Douglas County

Schools' security processes ever changing

Lessons learned from Arapahoe and other tragedies prompt changes

Douglas County Sheriff's Deputy Brian Cogil talk with students at Cougar Run Elementary during a fall 2013 event. Cogil is among the many officers who frequently visit schools as part of DCSD's marshal program. Photo by Jane Reuter
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Douglas County School District's security plan constantly changes. In the wake of the Arapahoe High School tragedy, district leaders said they are making further adjustments to a system they already believe is sound, but never will be concrete.

“Safety is not an event,” said DCSD chief operations officer Bill Moffitt. “It's a process of continuous improvement. I think there are things we've already learned in Littleton we could deploy quickly, and there are other things I think deserve study with our law enforcement partners.”

Near the top of the list are adjustments to district communications technology, which was overwhelmed by heavy traffic after the Dec. 13 Arapahoe High School shooting that ultimately left two students dead. Emails about DCSD's response that were supposed to reach parents shortly after the incident arrived three or more hours later, eliciting a flood of complaints.

“That particular incident highlighted and brought forward some concerns about technology and how quickly we could get that information out there,” internal communications officer Randy Barber said during a security update presented at the Jan. 21 board meeting. “We'll be doing testing of these systems as we go forward on a quarterly basis. That's not something we've done in the past.”

In addition to emails, parent notifications are sent by voicemail and text, and posted on DCSD's website, Facebook and Twitter pages.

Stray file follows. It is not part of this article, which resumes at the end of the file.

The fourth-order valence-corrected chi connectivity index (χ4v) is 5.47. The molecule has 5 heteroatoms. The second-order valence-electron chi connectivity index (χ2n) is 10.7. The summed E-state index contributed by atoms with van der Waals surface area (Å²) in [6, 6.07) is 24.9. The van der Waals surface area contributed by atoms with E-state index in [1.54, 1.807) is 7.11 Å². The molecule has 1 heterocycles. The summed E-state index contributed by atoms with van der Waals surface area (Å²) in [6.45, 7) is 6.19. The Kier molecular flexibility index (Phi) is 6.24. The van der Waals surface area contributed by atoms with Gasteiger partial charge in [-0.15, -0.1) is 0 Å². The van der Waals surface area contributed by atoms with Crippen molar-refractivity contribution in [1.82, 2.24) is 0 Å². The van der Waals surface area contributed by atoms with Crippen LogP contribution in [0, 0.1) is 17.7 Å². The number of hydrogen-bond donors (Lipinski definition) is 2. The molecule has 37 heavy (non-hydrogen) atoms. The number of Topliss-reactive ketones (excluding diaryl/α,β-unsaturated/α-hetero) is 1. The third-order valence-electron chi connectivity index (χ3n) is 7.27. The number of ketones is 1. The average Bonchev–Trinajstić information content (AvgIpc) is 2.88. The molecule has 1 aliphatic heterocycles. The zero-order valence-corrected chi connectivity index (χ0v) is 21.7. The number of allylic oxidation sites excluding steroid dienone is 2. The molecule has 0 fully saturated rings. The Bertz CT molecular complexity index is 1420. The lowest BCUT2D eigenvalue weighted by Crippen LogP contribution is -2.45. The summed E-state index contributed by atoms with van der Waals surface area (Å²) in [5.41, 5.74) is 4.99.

While parent notification is important, school leaders said it's not their first priority in an emergency.

“Our priority is going to be on the kids and making sure those buildings are taken care of first,” Barber said, referring to safety procedures including building lockdowns and secured perimeters.

There also is a clear line between informing parents and releasing potentially harmful information.

“It's very clear the faster you can lock down the better,” Superintendent Elizabeth Fagen said. “The faster law enforcement can respond, the better.

(But) “We don't want the bad guys to know our evacuation sites, how long it takes to roll our buses or contact our parents. We prepare as if it will happen but we hope that it never does.”

DCSD's security, perhaps most well-known for the marshal program that circulates armed law enforcement officers through all schools twice daily, takes a multi-faceted approach.

“We believe not one single strategy will keep our kids safe,” Moffitt said.

Enhancements include capital improvements like added cameras, improved exterior doors and established safe areas, as well as ongoing training and intervention programs. District staff also is emphasizing the relationship between physical and psychological health.

“We understand there is a relationship and a crossover,” Moffitt said.

In August 2013, DCSD launched its marshal program in response to the Sandy Hook Elementary School shootings. Officers from the Castle Rock, Lone Tree and Parker police departments, as well as the Douglas County Sheriff's Office, now make random, twice-daily visits to the district's elementary and middle schools. The annual program cost, which reimburses the departments for the officers' time, is about $674,000.

Each of Douglas County's nine high schools also is assigned an armed, uniformed school resource officer.